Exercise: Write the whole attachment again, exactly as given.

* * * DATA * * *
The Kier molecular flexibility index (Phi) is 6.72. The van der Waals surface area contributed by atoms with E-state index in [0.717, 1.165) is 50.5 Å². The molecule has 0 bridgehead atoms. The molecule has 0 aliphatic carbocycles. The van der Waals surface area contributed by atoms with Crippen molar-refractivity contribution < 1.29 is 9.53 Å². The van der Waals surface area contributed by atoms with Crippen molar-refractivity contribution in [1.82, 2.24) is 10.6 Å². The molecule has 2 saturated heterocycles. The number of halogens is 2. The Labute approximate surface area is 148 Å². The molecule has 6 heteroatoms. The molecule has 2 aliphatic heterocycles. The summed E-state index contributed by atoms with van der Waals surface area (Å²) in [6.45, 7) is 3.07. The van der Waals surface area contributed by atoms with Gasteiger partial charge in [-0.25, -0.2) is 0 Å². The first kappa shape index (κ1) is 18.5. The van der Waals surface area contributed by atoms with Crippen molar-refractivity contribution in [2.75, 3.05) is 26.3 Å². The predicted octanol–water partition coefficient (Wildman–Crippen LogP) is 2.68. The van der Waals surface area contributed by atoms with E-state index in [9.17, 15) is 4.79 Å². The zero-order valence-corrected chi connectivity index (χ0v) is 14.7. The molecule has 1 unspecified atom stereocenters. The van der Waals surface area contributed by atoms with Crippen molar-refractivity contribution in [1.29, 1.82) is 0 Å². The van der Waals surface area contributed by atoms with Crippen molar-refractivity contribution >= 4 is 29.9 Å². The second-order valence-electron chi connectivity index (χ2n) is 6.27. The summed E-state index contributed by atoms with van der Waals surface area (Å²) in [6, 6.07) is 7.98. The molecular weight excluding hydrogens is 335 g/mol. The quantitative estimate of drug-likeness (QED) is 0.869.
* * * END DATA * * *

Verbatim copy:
The Kier molecular flexibility index (Phi) is 6.72. The van der Waals surface area contributed by atoms with E-state index in [0.717, 1.165) is 50.5 Å². The molecule has 0 bridgehead atoms. The molecule has 0 aliphatic carbocycles. The van der Waals surface area contributed by atoms with Crippen molar-refractivity contribution < 1.29 is 9.53 Å². The van der Waals surface area contributed by atoms with Crippen molar-refractivity contribution in [1.82, 2.24) is 10.6 Å². The molecule has 2 saturated heterocycles. The number of halogens is 2. The Labute approximate surface area is 148 Å². The molecule has 6 heteroatoms. The molecule has 2 aliphatic heterocycles. The summed E-state index contributed by atoms with van der Waals surface area (Å²) in [6.45, 7) is 3.07. The van der Waals surface area contributed by atoms with Gasteiger partial charge in [-0.25, -0.2) is 0 Å². The first kappa shape index (κ1) is 18.5. The van der Waals surface area contributed by atoms with Crippen molar-refractivity contribution in [2.75, 3.05) is 26.3 Å². The predicted octanol–water partition coefficient (Wildman–Crippen LogP) is 2.68. The van der Waals surface area contributed by atoms with E-state index in [9.17, 15) is 4.79 Å². The zero-order valence-corrected chi connectivity index (χ0v) is 14.7. The molecule has 1 unspecified atom stereocenters. The van der Waals surface area contributed by atoms with Crippen molar-refractivity contribution in [1.29, 1.82) is 0 Å². The van der Waals surface area contributed by atoms with Crippen molar-refractivity contribution >= 4 is 29.9 Å². The second-order valence-electron chi connectivity index (χ2n) is 6.27. The summed E-state index contributed by atoms with van der Waals surface area (Å²) in [6, 6.07) is 7.98. The molecular weight excluding hydrogens is 335 g/mol. The quantitative estimate of drug-likeness (QED) is 0.869.